2016 Mexican Grand Prix
The Mexican Grand Prix may not have been the most exciting race of 2015, but it was certainly the loudest and quite possibly the best. Returning to F1 after a 23-year hiatus, the size of the crowd and the atmosphere it generated within the Autódromo Hermanos Rodríguez made everyone in the pitlane question why the race had ever gone away.
The current era represents Mexico’s third go at hosting Formula 1. Always held at this venue, the race first ran from 1963 to 1970. It returned for a second stint from 1986 to 1992, producing a string of famous events that gave international fame to the fearsome, banked, Peraltada. The revamped circuit for the third act of F1 in Mexico no longer features that particular challenge: a baseball stadium now sits on the corner, around which there simply isn’t enough room for a modern, high-speed sweep. Instead, the new circuit cuts through the centre of the stadium which, consequentially, forms an awe-inspiring cauldron of spectator noise.
The big setup criteria in Mexico are based around altitude rather than layout. The circuit is 2,285m (7,497ft) above sea level – that’s way beyond the usual envelope, with the next highest circuit being Interlagos at a comparatively paltry 800m (2,625ft). While the thinner atmosphere does not create the power loss for turbo cars (though the turbo itself will have to work harder) than would have been sustained by normally-aspirated engines, it reduces aerodynamic grip and cooling efficiency. Consequentially, teams have to run with more wing, and with the car more ‘open’ than would be the case at sea-level. Even so, in 2015 cars were able to achieve 360km/h+ (224mph) speeds in Mexico: Monza-like velocity without Monza-style wings.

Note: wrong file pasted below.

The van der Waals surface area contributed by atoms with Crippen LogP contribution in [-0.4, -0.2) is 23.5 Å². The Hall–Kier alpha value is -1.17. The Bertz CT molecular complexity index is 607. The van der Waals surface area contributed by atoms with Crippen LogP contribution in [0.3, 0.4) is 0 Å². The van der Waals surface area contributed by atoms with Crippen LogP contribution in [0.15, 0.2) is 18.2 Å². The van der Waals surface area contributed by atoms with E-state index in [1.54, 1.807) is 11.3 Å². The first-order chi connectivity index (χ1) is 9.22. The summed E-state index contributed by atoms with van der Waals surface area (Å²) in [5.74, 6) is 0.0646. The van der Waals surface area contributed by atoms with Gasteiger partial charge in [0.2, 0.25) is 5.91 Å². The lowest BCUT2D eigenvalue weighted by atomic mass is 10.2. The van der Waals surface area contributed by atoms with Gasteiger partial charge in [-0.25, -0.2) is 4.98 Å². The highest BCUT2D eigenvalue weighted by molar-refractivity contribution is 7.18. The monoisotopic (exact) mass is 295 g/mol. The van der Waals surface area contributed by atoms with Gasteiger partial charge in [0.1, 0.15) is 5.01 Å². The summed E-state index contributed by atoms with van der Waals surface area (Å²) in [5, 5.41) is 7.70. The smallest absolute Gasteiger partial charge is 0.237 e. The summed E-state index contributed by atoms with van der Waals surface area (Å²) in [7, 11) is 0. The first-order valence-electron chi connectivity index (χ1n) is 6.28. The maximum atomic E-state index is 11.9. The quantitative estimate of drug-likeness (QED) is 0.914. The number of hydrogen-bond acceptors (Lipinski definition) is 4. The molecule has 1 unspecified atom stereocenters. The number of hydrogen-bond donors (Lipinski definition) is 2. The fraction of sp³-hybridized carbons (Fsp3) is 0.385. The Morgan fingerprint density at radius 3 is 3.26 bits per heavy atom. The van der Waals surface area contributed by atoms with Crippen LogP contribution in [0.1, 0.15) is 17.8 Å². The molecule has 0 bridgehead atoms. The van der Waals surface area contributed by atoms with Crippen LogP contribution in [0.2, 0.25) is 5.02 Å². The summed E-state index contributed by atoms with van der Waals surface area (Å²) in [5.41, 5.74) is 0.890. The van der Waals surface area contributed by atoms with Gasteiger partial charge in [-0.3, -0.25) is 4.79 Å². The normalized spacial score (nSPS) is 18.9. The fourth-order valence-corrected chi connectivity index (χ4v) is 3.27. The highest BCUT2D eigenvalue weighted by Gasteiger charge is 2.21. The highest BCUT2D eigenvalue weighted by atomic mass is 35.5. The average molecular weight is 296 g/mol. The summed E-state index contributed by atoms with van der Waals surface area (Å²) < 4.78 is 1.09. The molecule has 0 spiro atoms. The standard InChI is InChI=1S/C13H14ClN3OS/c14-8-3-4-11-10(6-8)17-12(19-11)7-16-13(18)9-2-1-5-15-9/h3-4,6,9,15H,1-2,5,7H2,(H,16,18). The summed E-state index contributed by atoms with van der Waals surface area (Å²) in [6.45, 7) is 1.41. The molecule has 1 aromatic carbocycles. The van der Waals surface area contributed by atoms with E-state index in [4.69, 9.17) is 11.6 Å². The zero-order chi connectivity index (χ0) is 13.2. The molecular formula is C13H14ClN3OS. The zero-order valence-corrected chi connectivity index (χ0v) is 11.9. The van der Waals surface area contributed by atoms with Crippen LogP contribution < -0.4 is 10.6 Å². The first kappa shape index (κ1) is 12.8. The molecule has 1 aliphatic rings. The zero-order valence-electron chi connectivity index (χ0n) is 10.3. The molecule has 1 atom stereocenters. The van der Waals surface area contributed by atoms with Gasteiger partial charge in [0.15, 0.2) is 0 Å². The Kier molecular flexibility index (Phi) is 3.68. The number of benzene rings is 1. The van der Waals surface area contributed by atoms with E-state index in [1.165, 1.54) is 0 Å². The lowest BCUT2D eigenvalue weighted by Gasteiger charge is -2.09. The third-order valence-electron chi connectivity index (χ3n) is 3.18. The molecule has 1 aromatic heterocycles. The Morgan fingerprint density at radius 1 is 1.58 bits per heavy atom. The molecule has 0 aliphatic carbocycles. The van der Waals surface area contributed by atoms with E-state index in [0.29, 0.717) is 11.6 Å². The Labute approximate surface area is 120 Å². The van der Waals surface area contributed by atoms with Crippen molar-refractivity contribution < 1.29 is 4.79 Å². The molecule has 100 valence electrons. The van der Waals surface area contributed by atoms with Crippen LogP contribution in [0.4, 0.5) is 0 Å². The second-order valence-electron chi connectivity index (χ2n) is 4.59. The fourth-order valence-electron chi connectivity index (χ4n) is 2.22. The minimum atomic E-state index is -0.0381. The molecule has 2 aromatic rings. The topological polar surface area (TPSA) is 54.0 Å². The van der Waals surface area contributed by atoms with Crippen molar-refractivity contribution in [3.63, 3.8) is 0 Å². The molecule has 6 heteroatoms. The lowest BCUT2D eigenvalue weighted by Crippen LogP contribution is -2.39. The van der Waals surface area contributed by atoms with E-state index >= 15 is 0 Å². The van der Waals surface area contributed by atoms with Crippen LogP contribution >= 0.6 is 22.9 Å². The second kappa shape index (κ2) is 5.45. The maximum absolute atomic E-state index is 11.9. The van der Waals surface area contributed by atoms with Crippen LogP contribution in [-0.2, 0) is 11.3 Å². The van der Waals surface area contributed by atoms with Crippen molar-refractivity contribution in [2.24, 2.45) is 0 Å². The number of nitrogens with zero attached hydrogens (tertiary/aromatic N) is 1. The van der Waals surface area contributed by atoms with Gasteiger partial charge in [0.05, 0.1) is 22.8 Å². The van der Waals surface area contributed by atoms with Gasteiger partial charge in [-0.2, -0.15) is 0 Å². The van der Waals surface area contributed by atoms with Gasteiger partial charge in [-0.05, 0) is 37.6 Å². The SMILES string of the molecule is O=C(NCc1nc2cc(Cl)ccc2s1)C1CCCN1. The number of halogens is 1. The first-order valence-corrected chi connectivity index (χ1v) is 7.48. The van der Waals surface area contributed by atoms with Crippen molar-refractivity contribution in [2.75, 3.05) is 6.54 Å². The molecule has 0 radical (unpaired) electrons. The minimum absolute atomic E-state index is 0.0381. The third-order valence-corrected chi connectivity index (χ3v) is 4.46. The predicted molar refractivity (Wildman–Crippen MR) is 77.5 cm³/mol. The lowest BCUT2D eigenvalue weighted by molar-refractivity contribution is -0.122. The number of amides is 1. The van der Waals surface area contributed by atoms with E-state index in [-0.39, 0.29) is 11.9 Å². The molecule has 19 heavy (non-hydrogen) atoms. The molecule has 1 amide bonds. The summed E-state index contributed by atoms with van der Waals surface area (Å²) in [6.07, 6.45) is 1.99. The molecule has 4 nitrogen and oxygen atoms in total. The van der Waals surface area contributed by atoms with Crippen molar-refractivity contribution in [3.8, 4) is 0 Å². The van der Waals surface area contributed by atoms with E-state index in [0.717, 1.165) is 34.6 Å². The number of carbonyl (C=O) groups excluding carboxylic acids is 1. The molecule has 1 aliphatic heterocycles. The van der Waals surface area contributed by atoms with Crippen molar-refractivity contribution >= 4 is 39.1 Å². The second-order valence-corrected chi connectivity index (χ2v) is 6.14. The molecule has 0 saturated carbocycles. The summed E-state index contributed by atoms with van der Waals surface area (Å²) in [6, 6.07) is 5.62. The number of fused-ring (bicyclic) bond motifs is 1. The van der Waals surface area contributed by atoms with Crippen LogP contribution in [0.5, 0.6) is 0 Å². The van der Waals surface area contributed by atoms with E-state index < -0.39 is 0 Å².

Our Mexican Grand Prix heritage includes three victories, the first of which was a victory for Denny Hulme in 1969. When the race returned in the 1980s, both Alain Prost (1988) and Ayrton Senna (1989) took wins for McLaren-Honda. The circuit and the race have a special place in Honda folklore also: the 1965 Mexican Grand Prix at what was then called the Magdalena Mixhuca circuit saw Richie Ginther take its first victory as an F1 manufacturer.